I gave a talk at Bethel Temple in Longview, Texas today. It was a largely black, Protestant church; as you can imagine, there was a lot of very vocal Jesus-praising going on. Maybe it was my years of parochial school, but I feel worship services should be more reserved. Of course, I’ve also had a crisis of faith since then, so I’m sure all religious services make me slightly uncomfortable. Still, I believe that the message I have for them — that an economic crisis is unfolding and these people need to make themselves ready — is one that transcends religion. At no time do I hold, or have I ever, held myself out to anyone as an authority on spiritual matters. I’m here to talk about the economy, and I’ve found that Christian audiences are very receptive.
A touchstone I return to is one borrowed from Bill Bonner: capitalism, at its core, rewards virtue and that to prosper in a such a system, we need to be industrious and thrifty. I then point to fact that we, as a nation, have been gluttonous and foolish in terms of how we’ve conducted ourselves, and the economic crisis we’re facing is merely a consequence of that conduct. When speaking to a Christian audience, I term it as we’ve violated Biblical principles, since the following can be found in the Bible:
- Proverbs 23:21: “for drunkards and gluttons become poor, and drowsiness clothes then in rags.”
- Proverbs 22:7: “the rich rule over the poor and the borrower is servant to the lender.”
So, just going off of these verses from the book of Proverbs, the Bible seems to pretty clearly state that being thrifty and industrious will lead to prosperity, whereas the reverse will lead to ruin. Add to that the parable of the talents from the book of Matthew, the Bible is telling us that, were we to want to acquire wealth, we need to work hard, save money, and invest it well.
It’s hard to find verses in the Bible that relate to investing much at all, because a lot of the Bible — the New Testament in particular — are about giving up worldly goods and embracing eternal life. Still, Bible verses make the rest of the message more receptive.
Coincidentally, in doing Internet searches for silver, I found Jason Hommel’s website. He has a section dedicated to “Biblical Capitalism” because “it’s what Jesus would do.” In reading the website, he seems to firmly have this conviction with the appropriate uses of “The Lord Jesus Christ” in his speech. In comparison, I feel my discussion of the Bible verses in favor of working and saving far more genuine.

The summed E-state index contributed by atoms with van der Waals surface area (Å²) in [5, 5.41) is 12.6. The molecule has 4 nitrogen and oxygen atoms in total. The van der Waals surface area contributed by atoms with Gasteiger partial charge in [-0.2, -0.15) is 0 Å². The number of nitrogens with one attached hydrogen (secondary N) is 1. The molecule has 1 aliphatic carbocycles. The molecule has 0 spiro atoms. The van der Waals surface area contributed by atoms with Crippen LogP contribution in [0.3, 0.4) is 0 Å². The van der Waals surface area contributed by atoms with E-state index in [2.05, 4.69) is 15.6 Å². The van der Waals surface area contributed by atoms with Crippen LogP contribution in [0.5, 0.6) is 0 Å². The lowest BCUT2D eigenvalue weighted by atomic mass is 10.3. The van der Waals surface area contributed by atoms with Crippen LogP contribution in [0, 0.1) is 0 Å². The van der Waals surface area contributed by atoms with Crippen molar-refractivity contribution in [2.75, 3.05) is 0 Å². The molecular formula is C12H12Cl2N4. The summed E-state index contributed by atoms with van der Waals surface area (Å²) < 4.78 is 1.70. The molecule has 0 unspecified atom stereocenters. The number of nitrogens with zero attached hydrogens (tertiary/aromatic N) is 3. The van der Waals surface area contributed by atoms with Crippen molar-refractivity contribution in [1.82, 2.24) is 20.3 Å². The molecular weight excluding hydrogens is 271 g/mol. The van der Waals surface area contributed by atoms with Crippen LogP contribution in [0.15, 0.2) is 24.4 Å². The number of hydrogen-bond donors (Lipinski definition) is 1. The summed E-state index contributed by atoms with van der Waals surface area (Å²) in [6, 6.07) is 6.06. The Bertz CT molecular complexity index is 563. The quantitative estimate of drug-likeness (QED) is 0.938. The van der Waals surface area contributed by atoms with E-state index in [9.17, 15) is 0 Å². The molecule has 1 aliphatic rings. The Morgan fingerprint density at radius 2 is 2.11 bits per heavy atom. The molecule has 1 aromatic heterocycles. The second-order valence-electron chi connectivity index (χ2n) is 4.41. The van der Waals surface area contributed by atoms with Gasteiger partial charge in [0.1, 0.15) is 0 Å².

I always get a strong reaction from Christian audiences. This time I talked about the structure of the US economy in terms of four major players:
- the government that taxes and borrows money and spends it
- the consumers who earn and borrow money and spend it
- the bankers who creates the money for the other two
- and foreign lenders who keep the whole system from collapsing by continuing to lend us money and honor the US Dollar
I told the congregation that the United States transformed itself from a production-based economy to a consumption-based one; that we tried to replace the real wealth acquired by producing and exporting goods with the fake semblance of wealth provided by the printing press. Furthermore, I told them, that what we were now witnessing was not a recession that would subside, but rather a death. We were witnessing the death of the financial system that we had set into motion decades ago.
All in all, I found it a receptive audience. I have been asked back and now have a line on speaking at another church. I am realizing that I need to branch out to speak to other communities, so that’s my next step. As I recently passed the Series 65 exam, and will soon pass the Series 63, I’ll be allowed to call myself a Financial Adviser, and start taking on clients seeking investment advice. I figure, this is one of the better (and cheaper) ways to start building a client base.